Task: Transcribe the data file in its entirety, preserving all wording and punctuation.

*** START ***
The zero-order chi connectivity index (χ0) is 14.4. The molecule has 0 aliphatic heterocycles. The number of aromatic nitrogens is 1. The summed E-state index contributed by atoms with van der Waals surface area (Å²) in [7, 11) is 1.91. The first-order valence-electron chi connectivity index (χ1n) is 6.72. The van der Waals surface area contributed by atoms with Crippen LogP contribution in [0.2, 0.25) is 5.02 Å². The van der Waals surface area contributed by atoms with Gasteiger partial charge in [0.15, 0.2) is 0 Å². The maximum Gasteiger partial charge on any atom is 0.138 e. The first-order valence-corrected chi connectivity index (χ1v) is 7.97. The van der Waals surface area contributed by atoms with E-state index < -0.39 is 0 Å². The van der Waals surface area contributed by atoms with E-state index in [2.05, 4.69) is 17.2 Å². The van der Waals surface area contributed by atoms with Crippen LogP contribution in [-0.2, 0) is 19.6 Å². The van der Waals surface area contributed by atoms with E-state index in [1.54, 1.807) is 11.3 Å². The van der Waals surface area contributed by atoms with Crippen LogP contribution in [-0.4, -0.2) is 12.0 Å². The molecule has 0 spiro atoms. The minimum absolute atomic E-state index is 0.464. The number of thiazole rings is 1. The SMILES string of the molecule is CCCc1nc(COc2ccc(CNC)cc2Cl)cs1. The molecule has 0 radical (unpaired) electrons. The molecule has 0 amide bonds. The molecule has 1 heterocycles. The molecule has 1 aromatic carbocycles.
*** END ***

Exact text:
The zero-order chi connectivity index (χ0) is 14.4. The molecule has 0 aliphatic heterocycles. The number of aromatic nitrogens is 1. The summed E-state index contributed by atoms with van der Waals surface area (Å²) in [7, 11) is 1.91. The first-order valence-electron chi connectivity index (χ1n) is 6.72. The van der Waals surface area contributed by atoms with Crippen LogP contribution in [0.2, 0.25) is 5.02 Å². The van der Waals surface area contributed by atoms with Gasteiger partial charge in [0.15, 0.2) is 0 Å². The maximum Gasteiger partial charge on any atom is 0.138 e. The first-order valence-corrected chi connectivity index (χ1v) is 7.97. The van der Waals surface area contributed by atoms with E-state index < -0.39 is 0 Å². The van der Waals surface area contributed by atoms with E-state index in [2.05, 4.69) is 17.2 Å². The van der Waals surface area contributed by atoms with Crippen LogP contribution in [-0.2, 0) is 19.6 Å². The van der Waals surface area contributed by atoms with E-state index in [1.54, 1.807) is 11.3 Å². The van der Waals surface area contributed by atoms with Crippen LogP contribution in [-0.4, -0.2) is 12.0 Å². The molecule has 0 spiro atoms. The minimum absolute atomic E-state index is 0.464. The number of thiazole rings is 1. The SMILES string of the molecule is CCCc1nc(COc2ccc(CNC)cc2Cl)cs1. The molecule has 0 radical (unpaired) electrons. The molecule has 0 amide bonds. The molecule has 1 heterocycles. The molecule has 1 aromatic carbocycles.